In addition, trainers must participate in continuous education classes.

“Until recently, trainers were more interested in the fitness fashions than specialisms like this,” Mrs Brewer said. “This kind of knowledge from a trainer helps give women the confidence they need to feel safe.”

Ms Ilijevski said she hoped to encourage more women to stay active during pregnancy, finding the course personally useful.

“Many women simply don’t know what will happen to them if they exercise, so they choose not to,” she said.

Mrs Flawith agreed: “Women here need more options such as this speciality group training so they can have the support and do it together, although with expert trainers they can also be given modifications in regular group training so they can still do the things they enjoy with their friends.”

Mrs Brewer said women should be sure to determine that their instructors are properly qualified.

mswan@thenational.ae

Back to the top

More articles


Editor's Picks

 An tenant in the Al Barsha area of Dubai has been sent a non-renewable contract by the landlord. Randi Sokoloff / The National

Dubai landlord refuses to pay back Rera fees after losing rent case

Keren Bobker helps a tenant who wants to know how to reclaim his RERA case fees and who has also been sent a contract with a “one-year nonrenewable” note.

 A Brabus Mercedes 6x6 Sports Utility Vehicle is readied for display during Auto China 2014 in Beijing, on April 20. Adrian Bradshaw / EPA

In pictures: Auto China 2014 exhibition

Leading automakers have gathered in Beijing for the kickoff of China’s biggest car show, but lacklustre growth and environmental restrictions in the world’s largest car market have thrown uncertainty into the mix. More than 1,100 vehicles are being showcased.

 A customer looks at a large mock-up of videogame console Game Boy.  Yoshikazu Tsuno / AFP Photo

Nintendo’s Game Boy at 25: hand-held legacy lives on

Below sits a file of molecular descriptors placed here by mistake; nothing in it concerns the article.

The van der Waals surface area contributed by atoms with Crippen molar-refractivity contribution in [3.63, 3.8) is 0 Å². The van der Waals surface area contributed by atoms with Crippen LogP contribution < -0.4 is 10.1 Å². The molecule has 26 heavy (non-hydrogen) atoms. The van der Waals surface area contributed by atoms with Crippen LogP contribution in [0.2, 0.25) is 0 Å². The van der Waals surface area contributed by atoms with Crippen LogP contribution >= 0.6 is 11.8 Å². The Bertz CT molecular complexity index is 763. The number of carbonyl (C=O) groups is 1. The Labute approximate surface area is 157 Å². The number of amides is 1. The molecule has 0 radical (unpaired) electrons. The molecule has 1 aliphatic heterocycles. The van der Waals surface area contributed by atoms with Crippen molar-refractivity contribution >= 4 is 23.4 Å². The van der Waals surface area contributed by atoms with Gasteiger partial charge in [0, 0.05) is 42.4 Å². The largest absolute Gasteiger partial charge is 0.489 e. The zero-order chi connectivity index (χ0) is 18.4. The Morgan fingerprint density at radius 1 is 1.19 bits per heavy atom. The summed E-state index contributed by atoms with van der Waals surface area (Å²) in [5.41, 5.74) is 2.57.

Nintendo’s trailblazing Game Boy marks its 25th anniversary Monday with the portable device’s legacy living on in cutting-edge smartphone games and among legions of nostalgic fans.

 Ashish Nehra of Chennai Super Kings bowls to Kings XI Punjab at Zayed Cricket Stadium in Abu Dhabi. Ravindranath K / The National

Hard-hitting Chennai not deterred by opening loss in IPL

But some questions remain about the team's attack ahead of Monday's match against Delhi Daredevils in Abu Dhabi, writes Osman Samiuddin.

 A projectionist takes a break in the projection room at Ariana Cinema in Kabul, Afghanistan. Going to the movies, once banned under the Taliban, has become a popular form of entertainment in Kabul, but women and children rarely take part. All photos by Photo by Jonathan Saruk / Reportage by Getty Images

Afghan cinema: Forbidden Reel

The lights go down and the projector whirls into action as Sher Mohammed, 35, begins his routine, bouncing back and forth between two projectors, winding reels, and adjusting the carbon arc lamps inside the projectors.

 Business class seats inside the Emirates Airbus A380. Chip East / Reuters

In it for the long haul: flying 16 hours with Emirates to LA

Our executive travel reviewer tries out the business class offering on Emirates' longest A380 route - and finds time passing quickly.

Events

To add your event to The National listings, click here

Get the most from The National